Living with Rats: Could an Ecosystem Lens Provide New Insights into Urban Rat Control?

Chelsea Gardner Himsworth


Brown rats (Rattus norvegicus, henceforth referred to as rats) have coexisted alongside people for millennia. They are one of the most ubiquitous animal species on the planet. Having spread around the world in association with human transport, rats are now found throughout every continent except Antarctica (Feng and Himsworth, 2014). Rats are unique among free-ranging wildlife in that they not only tolerate human presence, they thrive on it. Indeed, rats are so well adapted to utilizing human resources that they are seldom found outside of human habitations (Feng and Himsworth, 2014). Cities, in particular, provide optimal rat habitat. High human population densities provide abundant food and harborage, sustaining large numbers of rats within small geographic areas (Davis, 1953; Feng and Himsworth, 2014). Unfortunately, rats make for unwelcome bedfellows, as they have been associated with several negative consequences for humans. Rats can damage infrastructure and contaminate and consume food stuff; they are a source of a number of infectious diseases (Wundram and Ruback, 1986; Himsworth et ah, 2013; Himsworth and Feng, 2014). Given global trends towards urbanization and densification, urban rat-related issues are more than likely to increase in the future (Parsons et ah, 2018).

When one considers the fact that human communities have been trying to rid themselves of rats since almost the dawn of civilization, it is surprizing that the

“rat problem" persists. Indeed, rats have proven themselves virtually impossible to extirpate. This may be partially due to the characteristics of the rats themselves. They are highly exploratory, opportunistic, and adaptable, which allows them to exploit a broad range of resources (Barnett, 1976; Colvin and Jackson, 1999). However, they are also neophobic and can learn from negative experiences, which decreases the efficacy of traps and poisons (Barnett, 1976; Clapperton, 2006). Finally, they reproduce at a staggering rate, therfore infestations are quick to become established and, after a control attempt, the infestation can quickly rebound to pre-control levels (Davis, 1953; Colvin and Jackson, 1999). So, is it any wonder that many cities seem to be plagued by rats? Or do the cities themselves bear some responsibility for their rat problems?


There are three major areas in which cities tend to err in their approach to rats. The first is a lack of good governance or strategic planning (Colvin and Jackson, 1999). Rat-related issues are often addressed through a hodgepodge of unrelated policy and programming. Thus, municipal governments may respond only to infestations that occur on public properties or in scenarios requiring permitting (i.e. demolition), while local health authorities may respond only to infestations in food-producing establishments or where there is a demonstrated health risk. At best, municipal leadership is highly fragmented, at worst it is absent altogether. For most of the urban landscape, people are left to fend for themselves.

The second problem is the dearth of urban rat surveillance tools and techniques, in combination with the fact that decision-makers frequently focus on action even in the absence of knowledge. Data collection is often neglected in the design and execution of municipal rat control interventions, so much so that there is usually not enough information to answer even the most basic questions like: "How many rats are there? Where do they live? Why are they there? Is the problem getting worse?” Without this information, it is virtually impossible to efficiently allocate resources, to design informed and effective policies and programmes, or to assess the return on investments. After all, without knowing what the rat problem looked like beforehand, there is no way of knowing whether an intervention made the problem any better.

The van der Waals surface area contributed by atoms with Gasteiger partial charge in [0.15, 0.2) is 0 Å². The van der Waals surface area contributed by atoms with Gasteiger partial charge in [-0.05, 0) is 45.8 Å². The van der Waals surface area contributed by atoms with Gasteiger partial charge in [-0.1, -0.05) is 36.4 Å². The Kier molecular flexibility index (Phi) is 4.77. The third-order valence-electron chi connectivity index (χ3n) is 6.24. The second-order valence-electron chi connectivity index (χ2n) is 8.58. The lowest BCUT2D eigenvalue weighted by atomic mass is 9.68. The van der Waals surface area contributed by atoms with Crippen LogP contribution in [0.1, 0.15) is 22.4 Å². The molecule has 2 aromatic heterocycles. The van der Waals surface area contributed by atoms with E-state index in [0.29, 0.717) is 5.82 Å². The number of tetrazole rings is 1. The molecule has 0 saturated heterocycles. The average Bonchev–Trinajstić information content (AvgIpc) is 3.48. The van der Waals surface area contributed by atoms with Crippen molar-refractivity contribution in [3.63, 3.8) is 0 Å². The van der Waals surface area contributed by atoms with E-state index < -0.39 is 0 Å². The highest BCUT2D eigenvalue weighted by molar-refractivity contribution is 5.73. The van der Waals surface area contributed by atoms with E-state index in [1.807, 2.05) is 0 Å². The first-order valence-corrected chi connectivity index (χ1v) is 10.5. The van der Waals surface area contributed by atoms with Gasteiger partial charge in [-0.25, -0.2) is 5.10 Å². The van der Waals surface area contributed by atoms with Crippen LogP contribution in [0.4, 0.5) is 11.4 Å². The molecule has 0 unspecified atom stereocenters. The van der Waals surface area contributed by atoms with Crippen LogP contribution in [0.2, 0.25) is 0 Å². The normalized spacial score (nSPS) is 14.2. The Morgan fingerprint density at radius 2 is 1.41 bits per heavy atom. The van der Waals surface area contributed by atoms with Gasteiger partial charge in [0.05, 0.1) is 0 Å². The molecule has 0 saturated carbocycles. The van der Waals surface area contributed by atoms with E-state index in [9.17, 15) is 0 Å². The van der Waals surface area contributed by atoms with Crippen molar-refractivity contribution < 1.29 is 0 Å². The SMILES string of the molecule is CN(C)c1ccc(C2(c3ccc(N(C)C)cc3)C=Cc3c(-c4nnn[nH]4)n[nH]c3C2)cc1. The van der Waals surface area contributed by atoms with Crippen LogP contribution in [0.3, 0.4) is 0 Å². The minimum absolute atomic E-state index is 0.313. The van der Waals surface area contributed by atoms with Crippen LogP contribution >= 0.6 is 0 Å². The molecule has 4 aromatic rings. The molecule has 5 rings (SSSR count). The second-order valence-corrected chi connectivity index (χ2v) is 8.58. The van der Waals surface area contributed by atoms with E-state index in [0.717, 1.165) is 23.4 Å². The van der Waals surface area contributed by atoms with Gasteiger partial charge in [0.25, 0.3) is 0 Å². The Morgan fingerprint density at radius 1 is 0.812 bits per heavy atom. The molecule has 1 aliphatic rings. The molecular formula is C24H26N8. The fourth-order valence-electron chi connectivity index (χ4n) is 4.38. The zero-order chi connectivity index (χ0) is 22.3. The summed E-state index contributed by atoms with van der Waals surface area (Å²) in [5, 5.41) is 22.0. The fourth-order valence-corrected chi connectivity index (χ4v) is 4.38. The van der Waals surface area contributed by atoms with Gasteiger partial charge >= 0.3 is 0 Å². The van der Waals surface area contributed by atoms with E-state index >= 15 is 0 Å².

This leads to the third problem: the “ambulance approach” to rats. Without data or strategy for guidance, the most common response to rat infestations is to wait until they are causing a significant problem and then swoop in and try to trap or poison as many animals as possible. This reactionary approach is probably the least effective w'ay to deal with rats and is rarely successful at controlling or eliminating infestations in the long term (Clinton, 1969; Colvin and Jackson, 1999; Himsw'orth et al., 2013). Additionally, waiting for an infestation to reach a critical threshold before there is an intervention is neither the most efficient nor the most effective point at which to intervene, and this approach completely precludes any possibility of preventing infestations before they occur. We need only to look to preventative medicine, our current standard of health care, to see the value of the idea that "an ounce of prevention is worth a pound of cure,” and that it is never a good idea to wait until someone needs an ambulance before dealing with their health problems.

Some might argue that ecologically based rodent management (i.e. pest control techniques that incorporate an understanding of the biology and ecology of rodents and the environment in which they reside) is the panacea to the urban rat problem, and that the reason it has not been widely adopted in urban centres is a lack of political will (Singleton et ah, 1999; Colvin and Jackson. 1999). However, given that no city on any axis of space, time, or politics has yet to emerge with an efficient or effective rat management strategy, the problem may lie deeper. The problem may be fundamentally one of perspective.

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